Israeli government cartoon mocks foreign reporting on Gaza

Israeli government cartoon mocks foreign reporting on Gaza
Animated video attempts to get foreign journalists to think again about their reporting on Gaza, but is it mocking?
2 min read
16 Jun, 2015
The Israeli foreign ministry hopes the video may change some minds (YouTube)
What is the best way to win round international journalists to your side of the story in a conflict that has dominated the Middle East's news agenda for decades?

Mock them in an animated video, of course.

At least that is what the Israeli foreign ministry seems to think, after the release of the video on Sunday which shows a bumbling US reporter in Gaza clearly oblivious to masked 'terrorists' carrying rockets behind him.

In fact, he appears to be oblivious to all the caricatures of Gaza parading behind him, until, that is, his camerawoman kindly provides him with glasses and, lo and behold, he can see clearly that Gaza is, in actual fact, ruled by terror, as the video puts it.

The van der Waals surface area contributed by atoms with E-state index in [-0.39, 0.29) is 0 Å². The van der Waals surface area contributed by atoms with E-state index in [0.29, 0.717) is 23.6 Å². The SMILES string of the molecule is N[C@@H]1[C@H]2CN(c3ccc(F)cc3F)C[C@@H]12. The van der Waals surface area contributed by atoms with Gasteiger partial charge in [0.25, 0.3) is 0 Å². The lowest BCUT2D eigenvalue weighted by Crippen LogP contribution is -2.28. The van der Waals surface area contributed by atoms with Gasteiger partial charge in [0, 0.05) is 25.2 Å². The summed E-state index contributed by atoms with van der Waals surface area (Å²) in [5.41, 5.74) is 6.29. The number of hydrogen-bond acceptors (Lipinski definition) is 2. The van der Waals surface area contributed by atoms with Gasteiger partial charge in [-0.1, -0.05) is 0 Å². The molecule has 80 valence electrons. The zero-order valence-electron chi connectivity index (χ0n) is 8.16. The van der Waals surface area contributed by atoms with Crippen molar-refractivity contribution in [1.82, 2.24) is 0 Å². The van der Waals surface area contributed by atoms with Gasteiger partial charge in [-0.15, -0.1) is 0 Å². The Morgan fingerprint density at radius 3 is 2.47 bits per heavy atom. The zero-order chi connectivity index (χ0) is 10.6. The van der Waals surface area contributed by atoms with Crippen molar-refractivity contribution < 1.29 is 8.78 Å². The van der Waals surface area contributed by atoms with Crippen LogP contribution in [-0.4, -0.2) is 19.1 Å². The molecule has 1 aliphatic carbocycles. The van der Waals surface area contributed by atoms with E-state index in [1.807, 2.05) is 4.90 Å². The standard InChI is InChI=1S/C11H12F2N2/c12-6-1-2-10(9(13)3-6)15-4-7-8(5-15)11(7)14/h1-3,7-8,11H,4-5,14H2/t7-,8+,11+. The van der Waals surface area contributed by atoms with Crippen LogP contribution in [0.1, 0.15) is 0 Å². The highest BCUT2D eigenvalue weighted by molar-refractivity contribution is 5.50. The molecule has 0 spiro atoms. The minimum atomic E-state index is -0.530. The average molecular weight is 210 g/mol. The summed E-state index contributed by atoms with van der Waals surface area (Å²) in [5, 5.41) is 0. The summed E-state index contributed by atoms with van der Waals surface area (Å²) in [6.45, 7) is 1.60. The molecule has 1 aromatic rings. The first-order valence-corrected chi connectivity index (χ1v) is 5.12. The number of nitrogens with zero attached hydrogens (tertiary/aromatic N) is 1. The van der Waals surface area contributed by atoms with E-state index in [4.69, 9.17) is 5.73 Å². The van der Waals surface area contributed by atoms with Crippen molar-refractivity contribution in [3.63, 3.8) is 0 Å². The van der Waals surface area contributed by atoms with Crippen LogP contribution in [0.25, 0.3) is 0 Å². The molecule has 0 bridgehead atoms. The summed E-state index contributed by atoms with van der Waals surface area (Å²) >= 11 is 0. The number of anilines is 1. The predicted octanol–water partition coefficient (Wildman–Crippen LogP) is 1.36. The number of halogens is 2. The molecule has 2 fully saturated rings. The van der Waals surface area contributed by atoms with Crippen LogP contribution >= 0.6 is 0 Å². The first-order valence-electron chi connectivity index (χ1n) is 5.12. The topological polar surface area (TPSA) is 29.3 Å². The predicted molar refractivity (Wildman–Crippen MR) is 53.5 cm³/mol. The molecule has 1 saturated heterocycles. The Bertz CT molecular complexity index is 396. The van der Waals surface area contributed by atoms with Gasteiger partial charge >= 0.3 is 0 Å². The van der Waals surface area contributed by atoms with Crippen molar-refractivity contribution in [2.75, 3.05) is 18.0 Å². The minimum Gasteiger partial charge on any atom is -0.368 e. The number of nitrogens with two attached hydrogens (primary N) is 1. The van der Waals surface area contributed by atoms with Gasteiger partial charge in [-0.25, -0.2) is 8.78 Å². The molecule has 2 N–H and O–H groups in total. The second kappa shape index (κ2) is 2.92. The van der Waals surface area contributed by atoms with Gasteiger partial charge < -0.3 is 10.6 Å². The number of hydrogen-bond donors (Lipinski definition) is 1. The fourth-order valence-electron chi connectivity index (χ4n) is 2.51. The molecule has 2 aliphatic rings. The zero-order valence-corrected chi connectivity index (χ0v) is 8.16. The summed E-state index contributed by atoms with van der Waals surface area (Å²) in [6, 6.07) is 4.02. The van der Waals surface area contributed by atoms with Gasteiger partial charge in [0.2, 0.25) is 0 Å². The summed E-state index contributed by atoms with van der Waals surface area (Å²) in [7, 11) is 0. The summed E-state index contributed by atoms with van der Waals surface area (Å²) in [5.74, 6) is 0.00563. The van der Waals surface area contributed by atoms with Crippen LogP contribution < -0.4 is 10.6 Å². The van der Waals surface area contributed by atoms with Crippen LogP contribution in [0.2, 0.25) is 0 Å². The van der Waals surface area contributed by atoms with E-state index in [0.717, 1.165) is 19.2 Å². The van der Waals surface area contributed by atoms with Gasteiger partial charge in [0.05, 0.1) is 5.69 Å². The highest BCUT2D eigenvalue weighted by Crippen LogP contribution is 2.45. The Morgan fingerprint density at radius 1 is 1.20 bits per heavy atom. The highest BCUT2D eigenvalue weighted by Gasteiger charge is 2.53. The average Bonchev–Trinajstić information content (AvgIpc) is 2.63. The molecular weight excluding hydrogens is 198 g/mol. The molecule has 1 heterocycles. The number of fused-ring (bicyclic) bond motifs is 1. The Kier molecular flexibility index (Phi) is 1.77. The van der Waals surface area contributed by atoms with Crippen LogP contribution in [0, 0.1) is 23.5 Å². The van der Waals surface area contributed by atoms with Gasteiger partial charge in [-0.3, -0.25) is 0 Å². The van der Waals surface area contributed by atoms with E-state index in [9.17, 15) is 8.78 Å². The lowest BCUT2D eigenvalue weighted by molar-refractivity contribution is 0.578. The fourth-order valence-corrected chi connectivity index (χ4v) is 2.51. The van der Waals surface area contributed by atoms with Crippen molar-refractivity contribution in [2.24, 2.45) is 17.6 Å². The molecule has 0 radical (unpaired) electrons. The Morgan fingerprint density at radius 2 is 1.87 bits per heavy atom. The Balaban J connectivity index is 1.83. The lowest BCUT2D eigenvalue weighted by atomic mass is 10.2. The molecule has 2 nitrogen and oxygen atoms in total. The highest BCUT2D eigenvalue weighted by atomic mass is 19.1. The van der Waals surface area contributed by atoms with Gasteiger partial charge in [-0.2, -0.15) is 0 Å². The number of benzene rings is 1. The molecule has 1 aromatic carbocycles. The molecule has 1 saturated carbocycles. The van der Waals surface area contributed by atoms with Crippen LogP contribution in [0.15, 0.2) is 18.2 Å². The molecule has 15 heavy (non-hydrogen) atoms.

Gazans in the video are seemingly largely portrayed as either terrorists or, as in one delightful scene, a woman in a burka pushing a pram before an explosion – an attempt to justify cases where Israel has killed civilians in Gaza.

"There are no terrorists here, just ordinary people" is the message from the US reporter - a message that the Israeli foreign ministry is trying to get viewers to reconsider.

Is this the best way to do it?

The video certainly appears to portray international journalists, and their reporting on Gaza, in a negative light.

This line of questioning was immediately posed to the foreign ministry in the wake of the video, but they denied any idea that they were mocking journalists.

"[The video is] meant to expose the irony of how Gaza is portrayed," said Uri Resnick, a spokesman for Israel's foreign minister. "I don't think it is meant to be an insult at all."

The Israeli government has maintained that last summer's war in Gaza, which killed 2,100 Palestinians as well as 72 Israelis, mostly soldiers, was a justified response to the rule of Hamas in the blockaded territory.

The Israeli army even went as far as to claim after the conclusion of an investigation on June 11 that it could not be held responsible for the death of four children on a beach in Gaza during the war, saying that the strike had targeted a Hamas compound, despite journalists arriving on the scene verifying that there appeared to only be a small fisherman's hut.